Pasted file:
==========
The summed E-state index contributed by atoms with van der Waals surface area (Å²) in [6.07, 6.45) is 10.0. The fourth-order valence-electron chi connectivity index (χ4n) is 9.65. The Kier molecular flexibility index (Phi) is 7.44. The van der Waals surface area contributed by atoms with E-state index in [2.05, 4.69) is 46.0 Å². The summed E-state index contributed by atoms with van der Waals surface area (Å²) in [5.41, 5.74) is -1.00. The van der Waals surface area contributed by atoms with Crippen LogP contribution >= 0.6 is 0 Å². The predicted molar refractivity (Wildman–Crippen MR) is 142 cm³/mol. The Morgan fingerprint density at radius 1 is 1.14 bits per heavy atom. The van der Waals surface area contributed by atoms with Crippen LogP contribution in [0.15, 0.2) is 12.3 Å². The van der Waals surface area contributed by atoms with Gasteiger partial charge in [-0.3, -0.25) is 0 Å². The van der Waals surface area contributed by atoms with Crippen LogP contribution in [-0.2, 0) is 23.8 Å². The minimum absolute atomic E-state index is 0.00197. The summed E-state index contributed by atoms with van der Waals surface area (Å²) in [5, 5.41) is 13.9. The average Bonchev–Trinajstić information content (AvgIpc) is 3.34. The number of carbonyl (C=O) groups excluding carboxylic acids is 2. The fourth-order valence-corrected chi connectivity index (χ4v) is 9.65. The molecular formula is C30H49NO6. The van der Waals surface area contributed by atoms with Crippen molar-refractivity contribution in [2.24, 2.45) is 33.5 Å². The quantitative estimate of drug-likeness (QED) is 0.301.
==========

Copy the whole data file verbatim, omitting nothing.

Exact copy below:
The summed E-state index contributed by atoms with van der Waals surface area (Å²) in [6.07, 6.45) is 10.0. The fourth-order valence-electron chi connectivity index (χ4n) is 9.65. The Kier molecular flexibility index (Phi) is 7.44. The van der Waals surface area contributed by atoms with E-state index in [2.05, 4.69) is 46.0 Å². The summed E-state index contributed by atoms with van der Waals surface area (Å²) in [5.41, 5.74) is -1.00. The van der Waals surface area contributed by atoms with Crippen LogP contribution >= 0.6 is 0 Å². The predicted molar refractivity (Wildman–Crippen MR) is 142 cm³/mol. The Morgan fingerprint density at radius 1 is 1.14 bits per heavy atom. The van der Waals surface area contributed by atoms with Crippen LogP contribution in [0.15, 0.2) is 12.3 Å². The van der Waals surface area contributed by atoms with Gasteiger partial charge in [-0.3, -0.25) is 0 Å². The van der Waals surface area contributed by atoms with Crippen LogP contribution in [-0.2, 0) is 23.8 Å². The minimum absolute atomic E-state index is 0.00197. The summed E-state index contributed by atoms with van der Waals surface area (Å²) in [5, 5.41) is 13.9. The average Bonchev–Trinajstić information content (AvgIpc) is 3.34. The number of carbonyl (C=O) groups excluding carboxylic acids is 2. The fourth-order valence-corrected chi connectivity index (χ4v) is 9.65. The molecular formula is C30H49NO6. The van der Waals surface area contributed by atoms with Crippen molar-refractivity contribution in [2.24, 2.45) is 33.5 Å². The quantitative estimate of drug-likeness (QED) is 0.301.